As the obesity rate in westernized countries climbs higher and higher, so has the rate of bariatric surgery, or surgery that has the primary purpose of encouraging weight loss.

Bariatric surgery is typically recommended to patients who have a BMI of 40 or greater, or who have a BMI of 35 or greater and have experienced serious medical problems due to their obesity.

There are several different kinds of weight loss surgery, and some kinds are more invasive than others. One common operation is the the "lap band" procedure, which uses the "band" to divide your stomach into a small upper pouch into which food can go and a lower pouch which is sealed off.

Other less reversible options include a sleeve gastrectomy, in which most of the stomach is removed and only a small tube-like pouch remains, and gastric bypass, which creates a small pouch of the stomach into which food can go and connects it directly to the intestines, thus "bypassing" the rest of the stomach and some of the small intestine.

1. It Can Cause Medical Complications

Little is known about the long-term risks of weight-loss surgery, but we do know that its more immediate complications can range from uncomfortable to terrifying. One physician reports having patients that are completely unable to tolerate solid food and avoid social occasions because they so frequently vomit.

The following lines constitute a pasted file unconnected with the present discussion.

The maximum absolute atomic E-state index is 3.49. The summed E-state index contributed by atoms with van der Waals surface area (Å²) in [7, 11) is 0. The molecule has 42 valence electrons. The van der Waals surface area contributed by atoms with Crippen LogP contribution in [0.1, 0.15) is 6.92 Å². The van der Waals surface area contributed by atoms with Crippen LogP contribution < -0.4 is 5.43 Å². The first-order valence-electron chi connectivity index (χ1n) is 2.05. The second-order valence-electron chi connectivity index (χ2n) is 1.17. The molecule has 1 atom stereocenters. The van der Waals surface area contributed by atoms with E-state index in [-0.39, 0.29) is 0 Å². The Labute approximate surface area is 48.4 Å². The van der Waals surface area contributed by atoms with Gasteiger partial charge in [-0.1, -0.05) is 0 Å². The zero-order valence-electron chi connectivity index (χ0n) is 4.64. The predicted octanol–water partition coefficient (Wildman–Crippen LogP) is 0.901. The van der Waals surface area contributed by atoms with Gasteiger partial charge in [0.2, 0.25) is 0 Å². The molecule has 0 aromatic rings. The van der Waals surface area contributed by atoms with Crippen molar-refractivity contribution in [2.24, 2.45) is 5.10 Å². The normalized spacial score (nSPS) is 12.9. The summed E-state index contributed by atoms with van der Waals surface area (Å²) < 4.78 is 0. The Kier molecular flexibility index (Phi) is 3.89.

Another commonly observed complication of bariatric surgery is dumping syndrome, which occurs when food moves from patients' stomachs into their small bowel too quickly. Symptoms include diarrhea, nausea, vomiting, light-headedness, and cramping. Other prevalent intestinal issues among bariatric surgery recipients include constipation, loose stools, and frequent and unusually malodorous gas.

Patients also often report lack of energy from their drastically reduced food intake, and they can suffer from malnutrition and vitamin deficiencies due to their new digestive system's reduced ability to absorb nutrients and their inability to eat a normal amount of food. Most will be dependent on supplements for the rest of their lives.

Other problems that occasionally occur after weight-loss surgery can be so severe that they require additional operations. These include bowel obstructions, gallstones, hernias, stomach perforations, abcesses, and ulcers. In rare cases, these complications can lead to death.

The rapid weight loss that occurs after bariatric surgery is also more likely than slower weight loss to lead to loose skin, which one woman referred to as "almost as bad as being obese." Surgeries to remove this loose skin are usually painful and expensive. Though insurance companies will sometimes cover bariatric surgery, they are not likely to cover surgeries to remove loose skin unless that skin is causing specific medical complications.

2. It Won't Fix Your Mental Health Issues And Could Create New Ones